Given the largely interstate and cross-border setting where maritime commerce takes place, maritime arbitration in the United States often requires the solicitation of evidence from third parties many of whom may not be present in the jurisdiction where the arbitrators are empaneled. Yet, these parties often are unwilling to accommodate such requests voluntarily, leading the parties to turn to the arbitration tribunal for assistance, which may be available by way of an arbitral subpoena. However, the tribunal’s subpoena power is a creature of statute that comes with limitations, and can be subject to jurisdictional pitfalls. Although it sometimes is considered to be a pre-hearing discovery device, or is treated that way as a matter of practicality, the use of an arbitration subpoena can be complicated because the weight of legal authority dictates its use is reserved to arbitral hearings. Consequently, care must be taken in both seeking a subpoena and attempting to enforce it.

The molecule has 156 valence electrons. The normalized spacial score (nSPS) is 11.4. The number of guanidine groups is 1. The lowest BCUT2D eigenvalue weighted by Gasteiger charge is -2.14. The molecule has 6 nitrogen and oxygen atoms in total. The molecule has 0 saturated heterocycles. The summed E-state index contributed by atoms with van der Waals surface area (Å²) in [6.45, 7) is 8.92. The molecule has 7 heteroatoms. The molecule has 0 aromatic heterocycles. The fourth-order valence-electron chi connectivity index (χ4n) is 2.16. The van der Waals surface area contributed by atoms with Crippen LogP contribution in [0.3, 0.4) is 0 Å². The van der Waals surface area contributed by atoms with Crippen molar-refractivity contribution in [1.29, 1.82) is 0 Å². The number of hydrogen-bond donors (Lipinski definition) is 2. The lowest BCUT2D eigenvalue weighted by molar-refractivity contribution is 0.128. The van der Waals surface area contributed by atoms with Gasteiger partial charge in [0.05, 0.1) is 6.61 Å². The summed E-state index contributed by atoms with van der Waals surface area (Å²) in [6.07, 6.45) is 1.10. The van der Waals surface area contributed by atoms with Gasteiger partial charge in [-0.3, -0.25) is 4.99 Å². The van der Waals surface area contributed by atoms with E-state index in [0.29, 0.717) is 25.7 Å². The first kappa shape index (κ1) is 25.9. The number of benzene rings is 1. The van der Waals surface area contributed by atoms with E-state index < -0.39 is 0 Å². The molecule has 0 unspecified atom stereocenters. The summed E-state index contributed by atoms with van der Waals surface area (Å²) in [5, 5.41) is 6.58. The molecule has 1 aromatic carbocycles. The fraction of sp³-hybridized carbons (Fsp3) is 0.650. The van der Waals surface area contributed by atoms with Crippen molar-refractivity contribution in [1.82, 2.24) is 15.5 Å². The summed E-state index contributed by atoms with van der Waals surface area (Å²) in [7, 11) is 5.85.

The Federal Arbitration Act (“FAA”) was enacted by Congress “to replace judicial indisposition to arbitration with a ‘national policy favoring [it] and plac[ing] arbitration agreements on equal footing with other contracts.’” It “facilitates private dispute resolution by making arbitration agreements in maritime transactions and in contracts involving interstate commerce presumptively ‘valid, irrevocable, and enforceable."